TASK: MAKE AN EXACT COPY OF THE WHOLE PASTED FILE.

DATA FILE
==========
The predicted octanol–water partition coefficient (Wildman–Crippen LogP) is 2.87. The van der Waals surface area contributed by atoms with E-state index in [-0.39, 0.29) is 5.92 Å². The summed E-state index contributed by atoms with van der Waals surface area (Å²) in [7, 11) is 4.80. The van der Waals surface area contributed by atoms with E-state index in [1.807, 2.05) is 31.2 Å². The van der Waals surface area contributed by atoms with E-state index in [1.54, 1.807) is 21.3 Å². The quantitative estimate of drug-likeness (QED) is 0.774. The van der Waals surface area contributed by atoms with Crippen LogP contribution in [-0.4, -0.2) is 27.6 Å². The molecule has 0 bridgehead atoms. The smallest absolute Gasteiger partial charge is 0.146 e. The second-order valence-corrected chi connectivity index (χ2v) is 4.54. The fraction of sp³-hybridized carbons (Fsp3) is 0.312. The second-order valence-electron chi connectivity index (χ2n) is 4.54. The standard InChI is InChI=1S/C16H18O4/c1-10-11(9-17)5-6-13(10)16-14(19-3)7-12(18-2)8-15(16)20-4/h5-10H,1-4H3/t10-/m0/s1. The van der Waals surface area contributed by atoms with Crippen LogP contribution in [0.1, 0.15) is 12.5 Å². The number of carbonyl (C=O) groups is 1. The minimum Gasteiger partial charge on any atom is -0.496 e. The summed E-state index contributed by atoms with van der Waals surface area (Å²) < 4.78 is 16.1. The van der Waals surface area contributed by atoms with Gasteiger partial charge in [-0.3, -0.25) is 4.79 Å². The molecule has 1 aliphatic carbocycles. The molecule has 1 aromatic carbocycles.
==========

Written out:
The predicted octanol–water partition coefficient (Wildman–Crippen LogP) is 2.87. The van der Waals surface area contributed by atoms with E-state index in [-0.39, 0.29) is 5.92 Å². The summed E-state index contributed by atoms with van der Waals surface area (Å²) in [7, 11) is 4.80. The van der Waals surface area contributed by atoms with E-state index in [1.807, 2.05) is 31.2 Å². The van der Waals surface area contributed by atoms with E-state index in [1.54, 1.807) is 21.3 Å². The quantitative estimate of drug-likeness (QED) is 0.774. The van der Waals surface area contributed by atoms with Crippen LogP contribution in [-0.4, -0.2) is 27.6 Å². The molecule has 0 bridgehead atoms. The smallest absolute Gasteiger partial charge is 0.146 e. The second-order valence-corrected chi connectivity index (χ2v) is 4.54. The fraction of sp³-hybridized carbons (Fsp3) is 0.312. The second-order valence-electron chi connectivity index (χ2n) is 4.54. The standard InChI is InChI=1S/C16H18O4/c1-10-11(9-17)5-6-13(10)16-14(19-3)7-12(18-2)8-15(16)20-4/h5-10H,1-4H3/t10-/m0/s1. The van der Waals surface area contributed by atoms with Crippen LogP contribution in [0.1, 0.15) is 12.5 Å². The number of carbonyl (C=O) groups is 1. The minimum Gasteiger partial charge on any atom is -0.496 e. The summed E-state index contributed by atoms with van der Waals surface area (Å²) < 4.78 is 16.1. The van der Waals surface area contributed by atoms with Gasteiger partial charge in [-0.3, -0.25) is 4.79 Å². The molecule has 1 aliphatic carbocycles. The molecule has 1 aromatic carbocycles.